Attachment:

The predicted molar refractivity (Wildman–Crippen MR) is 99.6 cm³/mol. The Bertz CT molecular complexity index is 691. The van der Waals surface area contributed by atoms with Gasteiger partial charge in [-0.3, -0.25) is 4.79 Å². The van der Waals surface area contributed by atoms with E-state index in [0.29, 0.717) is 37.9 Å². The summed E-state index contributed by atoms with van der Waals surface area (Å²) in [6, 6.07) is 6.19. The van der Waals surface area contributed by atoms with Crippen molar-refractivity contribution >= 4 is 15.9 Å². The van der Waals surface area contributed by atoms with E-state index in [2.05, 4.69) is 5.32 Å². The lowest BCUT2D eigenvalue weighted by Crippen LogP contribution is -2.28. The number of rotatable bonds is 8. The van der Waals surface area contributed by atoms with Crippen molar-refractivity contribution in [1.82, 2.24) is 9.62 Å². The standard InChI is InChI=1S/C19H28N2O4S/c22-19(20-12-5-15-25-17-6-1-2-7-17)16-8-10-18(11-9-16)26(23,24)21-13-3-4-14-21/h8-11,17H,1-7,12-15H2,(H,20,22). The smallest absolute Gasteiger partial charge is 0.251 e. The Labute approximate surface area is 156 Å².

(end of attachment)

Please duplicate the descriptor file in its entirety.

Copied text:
The predicted molar refractivity (Wildman–Crippen MR) is 99.6 cm³/mol. The Bertz CT molecular complexity index is 691. The van der Waals surface area contributed by atoms with Gasteiger partial charge in [-0.3, -0.25) is 4.79 Å². The van der Waals surface area contributed by atoms with E-state index in [0.29, 0.717) is 37.9 Å². The summed E-state index contributed by atoms with van der Waals surface area (Å²) in [6, 6.07) is 6.19. The van der Waals surface area contributed by atoms with Crippen molar-refractivity contribution >= 4 is 15.9 Å². The van der Waals surface area contributed by atoms with E-state index in [2.05, 4.69) is 5.32 Å². The lowest BCUT2D eigenvalue weighted by Crippen LogP contribution is -2.28. The number of rotatable bonds is 8. The van der Waals surface area contributed by atoms with Crippen molar-refractivity contribution in [1.82, 2.24) is 9.62 Å². The standard InChI is InChI=1S/C19H28N2O4S/c22-19(20-12-5-15-25-17-6-1-2-7-17)16-8-10-18(11-9-16)26(23,24)21-13-3-4-14-21/h8-11,17H,1-7,12-15H2,(H,20,22). The smallest absolute Gasteiger partial charge is 0.251 e. The Labute approximate surface area is 156 Å².